With guests becoming more commonplace on "The Joe Budden Podcast," we take a look at the friends and foes that should appear on Parks' couch.
Joe Budden has fashioned himself as one of the most profitable and highly regarded media figures in hip-hop. Flanked by sardonic partners in crime Rory, Mal and long-serving engineer Parks, the ad-hoc podcast that first aired in February 2015 grew from a ramshackle platform for Joe to sound off into a Spotify-endorsed powerhouse with a steadily growing fanbase.
Although guests would sporadically pop up now and then in the past, the frequency of both in-person visits and phone-ins has exponentially risen of late, granting airtime to everyone from Nicki Minaj, TDE’s SiR and battle-rap titan Loaded Lux to calls from Vince Staples & Kash Doll. Now that the insights of outsiders are becoming increasingly commonplace on The Joe Budden Podcast, it provides an additional window into the hip-hop world. Therefore, it only makes sense to speculate on who would make for the most fascinating, revelatory or possibly explosive appearances on the show.
Johnny Nunez/WireImage/Getty Images
Back in 2016, the August 24th edition of the podcast marked a change for the show’s infrastructure. After 76 editions, Marisa Mendez, the inaugural co-host of the outlet then known as “I’ll Name This Podcast Later," left the show on acrimonious terms. Why? Well if speculation is to believed, it all boiled down to her conflicting views on Joey Jumpoff’s sporting beef with The 6 God, Drake. Initially sparked by Budden’s derisory outlook towards Drizzy’s 2016 LP Views-- “That kid on that album that I heard sounds real fuckin’ uninspired. That’s what I think. I think that that music is real good. You can’t fool a real n***a."
A back and forth then ensued after Drake began to fire thinly veiled jabs at the New Jersey native. Rebuffed by the OVO leader as a one-hit wonder, Drake did enough to coax Joe into the booth and the resulting diss tracks “Making A Murderer Part 1,” “Wake,” and “Just Because” all displayed Joey at his vitriolic best. Left largely unresolved to this day, the possibility of listening to Champagne Papi and Joey trace the misunderstandings that led to the beef and attempt to clear the air would make for an engrossing listen. On top of that, it’s pivotal to bear in mind that Episode 188 of the Joe Budden Podcast was the breeding ground for the news that “40” was the one who inadvertently slipped Pusha the intel about his love child.
Where a Drake appearance would be predicated on a foundation of beef, an interaction between J.Cole and Joe Budden would simply make for a cerebral and pragmatic discussion about the business and practice of hip-hop. Both revered in their respective generations, J.Cole’s interviews have regularly revealed him to be a fantastic orator; his podcast-style discourse with Lil Pump proved that he can ask or respond to probing questions with ease.
With Joe being a vocal advocate of everything that Cole has done to further the culture in recent years—"I believe he’s setting n****s up for greatness"-- what better way would there be for Cole to chronicle his incredible run than to break it down with Joe, Rory and Mal? From Revenge Of The Dreamers III to appearing alongside 21 Savage, to Joe’s admiration for how the “super nice guy” Cole maintains a private aura, there are endless avenues for exploration.
On the subject of Carolinian MC’s, another artist that would ignite the minds of Joe and his core hip-hop head audience would be Rapsody. Towards the twilight of 2017, Joe Budden made a habit of singing the praises of her sophomore effort Laila’s Wisdom. When faced with combative remarks from DJ Akademiks on an edition of Everyday Struggle, Joe asked whether his former co-host had listened to the record, declaring it to be arguably the finest album of the year.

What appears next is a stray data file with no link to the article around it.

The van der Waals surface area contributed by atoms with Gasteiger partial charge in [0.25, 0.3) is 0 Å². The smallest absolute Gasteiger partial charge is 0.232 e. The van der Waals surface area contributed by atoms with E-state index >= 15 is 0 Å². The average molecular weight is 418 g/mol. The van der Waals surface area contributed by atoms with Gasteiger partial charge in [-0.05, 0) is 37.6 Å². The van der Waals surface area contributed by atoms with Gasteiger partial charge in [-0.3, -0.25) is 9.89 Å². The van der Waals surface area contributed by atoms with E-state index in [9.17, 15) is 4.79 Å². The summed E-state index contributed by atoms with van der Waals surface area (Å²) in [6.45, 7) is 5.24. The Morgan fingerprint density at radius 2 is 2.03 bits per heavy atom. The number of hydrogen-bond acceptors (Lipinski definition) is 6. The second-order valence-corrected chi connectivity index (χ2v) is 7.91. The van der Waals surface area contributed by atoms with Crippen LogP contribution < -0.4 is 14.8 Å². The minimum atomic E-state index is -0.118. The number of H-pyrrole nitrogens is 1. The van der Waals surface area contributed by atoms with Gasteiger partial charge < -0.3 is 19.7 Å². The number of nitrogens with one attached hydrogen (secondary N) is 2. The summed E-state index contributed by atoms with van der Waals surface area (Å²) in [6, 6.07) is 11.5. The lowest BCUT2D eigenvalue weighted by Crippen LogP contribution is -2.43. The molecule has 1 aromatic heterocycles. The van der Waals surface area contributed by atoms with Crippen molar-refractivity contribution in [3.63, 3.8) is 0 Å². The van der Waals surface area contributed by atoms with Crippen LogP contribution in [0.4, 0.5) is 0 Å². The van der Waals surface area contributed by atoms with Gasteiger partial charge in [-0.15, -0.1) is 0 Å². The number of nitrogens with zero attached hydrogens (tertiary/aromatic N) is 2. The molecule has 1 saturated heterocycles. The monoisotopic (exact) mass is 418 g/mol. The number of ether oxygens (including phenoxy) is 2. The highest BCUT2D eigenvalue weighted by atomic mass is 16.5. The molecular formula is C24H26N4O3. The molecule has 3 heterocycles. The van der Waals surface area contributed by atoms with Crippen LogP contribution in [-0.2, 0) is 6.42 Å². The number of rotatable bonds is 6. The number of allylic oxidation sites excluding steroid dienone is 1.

Following that moment, both himself and Charlamagne Tha God placed Rap's acclaimed project at the forefront of their "Top 5 of 2017" lists on the first and only “This Year Was Dope/Trash.” Armed with one of the most incisive pens of the modern era, hearing Joe and the Snow Hill, NC emcee discuss the finer points of the artform and its trajectory from here would yield no shortage of fantastic soundbites.
During Joe’s time on Def Jam, the general consensus pointed to Budden as the heir to the hip-hop throne. Thought to be earmarked for commercial and critical greatness, the man that would become Slaughtermouse felt continually hampered by the micromanagement that he’d experienced at the label. Introduced to the masses by the frenetic party anthem “Pump It Up,” Budden would soon have the wind taken out of his sails when Jay snatched the beat from under him. “Gimme that beat, fool, it’s a full-time jack move,” proclaimed Hov over that iconic Just Blaze production, further taking aim at Budden as he declared that “You worthless, fella; you ain't no athlete, you Shawn Bradley.”
Jay’s ascension to Def Jam President closely coincided with the sophomore blues that Budden faced whilst creating his as-yet-unreleased sophomore project The Growth. Consequently, Budden took direct aim at Jay on the scathing “Talk 2 Em.” Incensed by the mistreatment that he felt he received, Budden slammed Hov for refusing to abdicate the spotlight, spitting: “I hate ya last single (pause) Boys Roc, can we hear some new n****s with promise? The new generation won't forget you we promise, we'll always pay homage. But let's get one thing understood son, every Encore ain't a good one!”
Twelve years from the diss track’s emergence, Budden is forthcoming in his love for Hov’s material and Jay’s 2017’s appreciative Twitter spree that praised his favorite rappers saw “Mouse” directly singled out among the Slaughterhouse ranks. Now that the beef has subsided and they’ve both gathered cooler temperaments, listening to Joe and Jay lift the lid on Sean Carter’s Def Jam reign would be nothing short of fascinating.